Quick Quacks

SPRING STUFF The lasting impression of the recently concluded spring camp is the amount of teaching that has to be forced into each practice session. Graduation and early departures for the NFL (if any) represent the opportunity the players lower on the depth chart have been waiting for.

More than in the fall, when the focal point becomes identifying game plans and personnel decisions are more refined than determined, spring practice is the time for those players to get the instruction and practice snaps that were not available previously.

The squad spends most of each session with their position coach working through the formations, calls and technique. It is here that teaching skills are paramount. The combination of limited practice time and a squad of players who have a lot to learn finds the coaching staff squeezed on both fronts.

This pressure makes for some wild mood swings on the part of the coaches. As the players' or the units' growth curve stutters and stalls - as is likely when dealing with young players – the tenor of the communication tends to become sharper and more individually focused. As the successes begin to accumulate that tone assumes a more encouraging and inclusive nature.

When the positional units are assembled for the 11-on-11 drills, the coaches step in after each snap and critique the play of their group. With repetition, the performance of the group begins to become cohesive and they react as a team rather than as individuals.

The ability to teach to a variety of skill and intellectual levels within a severely constrained time frame is not a skill possessed by many. That the staff must wait several months for the competition of the regular season before a true grade can be posted only makes the situation all that more challenging.

In sort of a back-hand fashion the change in offensive scheme may have forced a more enthusiastic method of teaching than the past few camps have seen. Given prior successes and every expectation that momentum would sustain, practice and instruction may have been more matter of fact, a "been there – done that – do it this way" approach.

How much of this new enthusiasm carries over into fall camp and eventually into game day is certain to be a determinant in calculating the grade point average that is a season's won/lost record.


One of the more fascinating elements of spending 15 afternoons on the practice field is to count the number of duties strength and conditioning coach Jim Radcliffe fulfills. Following ten or fifteen minutes of "pre-practice" position drills, as practice officially convenes, "Coach Rad" runs the players through a series of drills to loosen up their muscles to get the players ready for the full speed drills that follow.

Then on to the special teams group where he would simulate the center snap for the punters using an under-handed fast-pitch softball type throw – perhaps 40 or 50 as Coach Bellotti measures hang-time and offers suggestions on the punters technique. Radcliffe only bounced a couple and those may well have been intentional to see how each kicker would handle a poor long snap.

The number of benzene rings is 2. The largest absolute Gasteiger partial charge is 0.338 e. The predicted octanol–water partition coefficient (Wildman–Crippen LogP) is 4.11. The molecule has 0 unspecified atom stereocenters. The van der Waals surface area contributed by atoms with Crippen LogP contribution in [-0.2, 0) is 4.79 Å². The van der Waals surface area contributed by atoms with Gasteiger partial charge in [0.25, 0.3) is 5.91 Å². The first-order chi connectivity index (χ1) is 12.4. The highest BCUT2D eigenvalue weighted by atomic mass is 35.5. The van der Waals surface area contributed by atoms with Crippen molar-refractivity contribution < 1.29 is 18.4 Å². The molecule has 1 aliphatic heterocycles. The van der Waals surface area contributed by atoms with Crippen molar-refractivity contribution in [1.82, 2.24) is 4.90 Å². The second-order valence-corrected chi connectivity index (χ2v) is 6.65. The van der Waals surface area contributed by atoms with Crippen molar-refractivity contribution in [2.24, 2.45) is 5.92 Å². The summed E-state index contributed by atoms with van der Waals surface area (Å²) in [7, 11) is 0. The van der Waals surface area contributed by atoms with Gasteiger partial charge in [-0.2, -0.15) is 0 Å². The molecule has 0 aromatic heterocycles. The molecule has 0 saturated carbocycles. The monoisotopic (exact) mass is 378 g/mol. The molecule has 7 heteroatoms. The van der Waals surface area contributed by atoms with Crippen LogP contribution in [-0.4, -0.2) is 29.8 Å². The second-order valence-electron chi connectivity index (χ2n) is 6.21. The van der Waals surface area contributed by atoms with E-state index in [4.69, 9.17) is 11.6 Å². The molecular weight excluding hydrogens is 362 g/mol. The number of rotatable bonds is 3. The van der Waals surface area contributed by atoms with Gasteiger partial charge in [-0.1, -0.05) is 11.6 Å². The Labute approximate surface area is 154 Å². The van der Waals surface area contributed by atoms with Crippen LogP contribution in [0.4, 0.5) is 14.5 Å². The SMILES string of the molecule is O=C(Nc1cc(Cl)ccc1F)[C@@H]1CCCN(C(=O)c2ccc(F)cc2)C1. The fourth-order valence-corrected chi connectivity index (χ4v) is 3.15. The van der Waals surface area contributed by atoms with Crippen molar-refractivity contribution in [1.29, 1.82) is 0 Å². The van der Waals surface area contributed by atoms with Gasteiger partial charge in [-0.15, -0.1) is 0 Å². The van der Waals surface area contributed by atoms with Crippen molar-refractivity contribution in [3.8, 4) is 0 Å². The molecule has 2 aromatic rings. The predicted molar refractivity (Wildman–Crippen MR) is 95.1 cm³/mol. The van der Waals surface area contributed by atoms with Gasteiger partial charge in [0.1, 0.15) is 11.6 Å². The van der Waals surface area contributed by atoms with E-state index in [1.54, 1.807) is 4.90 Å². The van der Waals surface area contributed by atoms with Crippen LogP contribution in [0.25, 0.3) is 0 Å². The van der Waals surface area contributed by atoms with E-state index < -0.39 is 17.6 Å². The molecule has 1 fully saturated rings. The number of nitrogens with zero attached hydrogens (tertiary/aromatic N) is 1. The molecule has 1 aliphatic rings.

Next on the schedule was the women's basketball team. Moving over to the soccer field Radcliffe would pace Coach Bev Smith's group for a series of stretches and running exercises to build their conditioning.

Not to play favorites toward what is still the best team on campus (though the track team may give them a run) this scholastic year, a frequent sight before football practice was Coach Radcliffe working with the men's basketball team.

Once the ladies completed their conditioning drills, it was back to football to lead the team through a "cooling off" series of stretches.

No rest for the weary is the old saying though given Radcliffe's perpetual enthusiasm and the bounce in his stride, it would be difficult to imagine "weary" is a condition frequently experienced by the Ducks' man of every season.


More than at any other position it appears the Ducks will be loaded at wide receiver. Much of the attention during spring centered upon James Finley, and rightly so – he is going to be a player. Brian Paysinger, Jaison Williams and Demetrius Williams all posted solid spring performances and will be counted upon this coming season. Seemingly lost in the shuffle to a degree both last year and in the early spring sessions was junior Kyle Weatherspoon. Saturday's scrimmage saw him take a large step back into the mix as he had one TD on ten receptions for 129 yards. Garren Strong also made several nice catches this spring.

The player clearly at risk as a result of these exploits is Cameron Colvin. Much hyped coming into the program, his rookie season was tempered by the performance of the team as a whole. In a season when opportunity presented itself to Colvin more than once, he wasn't able to fully take advantage. Though decidedly a significant step for a freshman, one need only think back to Keenan Howry's freshman season and recall how much a boost to one's career taking advantage of that opportunity can provide. Nor is it difficult to calculate the boost in the fortunes possible for the team as a whole when such opportunity is fulfilled by a talented individual.

Injury prevented Cameron from competing this spring and the view here is the others put a significant distance between they and he and Colvin will be very challenged to narrow that gap. Without a commitment to an extensive off-season regimen of film study and physical conditioning he may find himself buried on the depth chart or perhaps taking a red-shirt to break up the log-jam at the wide receiver position.

Till the next time…

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